Mary’s YTD from pay stub: $23,000
Pay stubs – gross pay 1) $1,000; 2) $980; 3) $1,500; 4) $750; 5) $1,000; 6) $900
- Calculating income using Mary’s YTD calculation:
$23,000 / 11 (month) = $2,091 per month.
$2,091 x 12 month = $25,090 per year.
- Calculating income using average of pay stubs:
Total gross pay for 6 pay stubs: $1,000 + $980+ $1,500 + $750+ $1,000 + $900 = $6,130
$6,130 / 6 = $1,022 average gross pay per pay stub.
$1,022 x 26 pay stubs per year = $26,563 per year.
Mary’s annual income is the higher of the two = $26,563.
Q 2: Whose income is counted for my household?
A 2: Every adult that lives in your home is considered a household member, and every household member’s income is counted towards the total income for the Program. This includes husband, wife, partner, parents, grandparents, children over 18, and or anyone that intends to live in the home, over 18, after its purchase.
Q 3: Do annual bonuses or overtime count towards my income?
A 3: It depends. If the overtime or bonuses are regular, frequent, and/or predictable, then the overtime or bonus income received will be counted towards the household income. For example, if you work 2-5 hours of overtime each pay period, the income for the overtime will be counted. If you only work 2 hours of overtime every 3-5 months, the income for this overtime will not be counted. Overtime or bonuses which are seasonal in nature, but occur on a regular basis, will be counted towards the household income.
Important Note: Certain jobs are classified on a base salary and supplemented by regular overtime, like police, fire, medical or paramedical personnel. Although a person's base salary may be, for example, $40,000 a year, their position typically requires significant overtime be worked and their regular annual gross income is instead $60,000. In this example, the $60,000 annual gross income would be used for the Program qualifications. Therefore, a person's base salary is not relevant to the applicants qualification.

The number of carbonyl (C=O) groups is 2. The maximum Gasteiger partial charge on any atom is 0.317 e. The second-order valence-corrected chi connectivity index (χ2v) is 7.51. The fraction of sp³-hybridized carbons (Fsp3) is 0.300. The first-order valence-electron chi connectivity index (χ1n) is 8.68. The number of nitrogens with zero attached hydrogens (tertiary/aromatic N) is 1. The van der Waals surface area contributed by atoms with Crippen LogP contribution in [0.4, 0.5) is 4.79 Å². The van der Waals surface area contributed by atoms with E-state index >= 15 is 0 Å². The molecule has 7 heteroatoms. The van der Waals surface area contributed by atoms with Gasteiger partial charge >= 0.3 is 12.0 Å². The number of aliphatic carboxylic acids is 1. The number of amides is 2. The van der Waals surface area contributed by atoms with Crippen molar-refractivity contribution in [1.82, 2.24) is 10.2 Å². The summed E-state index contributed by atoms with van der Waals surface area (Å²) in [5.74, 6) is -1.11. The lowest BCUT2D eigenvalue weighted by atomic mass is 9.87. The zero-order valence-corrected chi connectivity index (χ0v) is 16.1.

Q 4: Does the City use gross income or net income?
A 4: We use gross income to calculate your household income for the Program. Gross income is the amount of money you earn before anything is taken out for taxes or other deductions. For example, your monthly salary is $1,000 on your pay stub; but you might only receive a check for $850 after taxes are deducted. In this case, your gross income is $1,000.
Q 5: How do you verify if I am unemployed and don’t have any income?
Q 5: There are 2 documents to provide as proof of no income; submit an “Attestation of No Income” form that is attached to the application, and submit an IRS Form 4506-T “Request for Transcript of Tax Return”.
Q 6: Does seasonal or fluctuating income count towards my income?
A 6: Typically, all income will be accounted in the household income. For example, if a household member is attending school and works only during summers, vacations, and breaks, such income shall be estimated annually, with the amount based on the frequency and rate of pay. Such circumstances shall be reviewed by the City on a case-by-case determination.
Q 1: What are seasoned funds?
A 1: Seasoned funds means money that has not moved out of your bank account for more than 90 days, consecutively. For example, if you have $1,000 in your bank account every day for 3 months, that $1,000 is considered seasoned funds. If during the 3 months period your bank account balance drops from $1,000 to $500, and then goes back up to $1,000, only the $500 will be considered seasoned funds.
Q 2: I have cash at home. Will you count that as a source for down payment?
A 2: Cash at home will need to be deposited into a bank to be counted towards down payment. For cash to be counted as a seasoned fund, it will have to be in a bank account for 3 consecutive months, following the seasoned funds definition.